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Microsoft Will Continue To Provide AI Weapons To The US Military

Saying it straight. Microsoft president and chief lawyer Brad Smith has promised that it will not shy away from providing the US military with its best technology.

Including AI.

Furthermore, the company says that artificial intelligence is entering the world of militaries around the world, and Smith sees it as an enormous area of business. This comes as big technology companies like Google are facing internal pressure over Pentagon contracts.

However, firms like Microsoft and Amazon are offering the military complete support.

This is what Smith said in a recent interview on Fox Business, when asked if technology companies should help the United States:

“I think that’s right. This country has always relied on having access to the best technology, certainly the best technology that American companies make. We want this country and we especially want the people who serve this country to know that certainly we at Microsoft have their back. We will provide our best technology to the United States military and we have also said that we recognize the questions and at times concerns or issues that people are asking about the future.”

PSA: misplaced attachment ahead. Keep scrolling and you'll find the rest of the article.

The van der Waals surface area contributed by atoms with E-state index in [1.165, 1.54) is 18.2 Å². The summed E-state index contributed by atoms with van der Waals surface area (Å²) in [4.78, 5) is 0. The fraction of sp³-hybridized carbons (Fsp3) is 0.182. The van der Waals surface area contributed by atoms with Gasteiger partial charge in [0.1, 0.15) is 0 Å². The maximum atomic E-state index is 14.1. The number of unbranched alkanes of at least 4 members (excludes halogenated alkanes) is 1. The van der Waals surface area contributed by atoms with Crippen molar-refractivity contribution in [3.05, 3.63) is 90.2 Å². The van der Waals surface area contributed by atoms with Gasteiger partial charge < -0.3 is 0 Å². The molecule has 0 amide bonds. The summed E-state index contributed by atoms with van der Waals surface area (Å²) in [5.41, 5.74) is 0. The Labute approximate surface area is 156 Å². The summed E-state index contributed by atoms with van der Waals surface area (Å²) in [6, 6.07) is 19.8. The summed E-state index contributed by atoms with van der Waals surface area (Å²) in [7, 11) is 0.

As for artificial intelligence, he explained how Microsoft aims to follow a strong code of ethics:

“As we see artificial intelligence entering the world of the militaries around the world, as people are asking about questions like autonomous weapons, we’ll be engaged but we’ll be engaged as a civic participant. We’ll use our voice. We’ll work with people. We’ll work with the military to address these issues in a way that I think will show the public that we live in a country where the U.S. military has always honored the importance of a strong code of ethics.”

Tech firms have never questioned whether to supply the US military with their best technology until earlier this year when thousands of Google employees rose in protest against Project Maven, a pilot program with the Pentagon that supplies AI powered image recognition technology for drones.

Microsoft and Amazon also posses these capabilities, and have raised their arms at a time when Pentagon is on the verge of awarding a $10 billion contract to one cloud provider.

Redmond also penned a $480 million deal with the US military to provide it with its HoloLens augmented reality headsets for use by soldiers in training and combat.

All in all, Microsoft is making some big military bets — and at the same time acknowledging that it needs to take collective action to address the questions and concerns of workers that may not be comfortable with deals like these.

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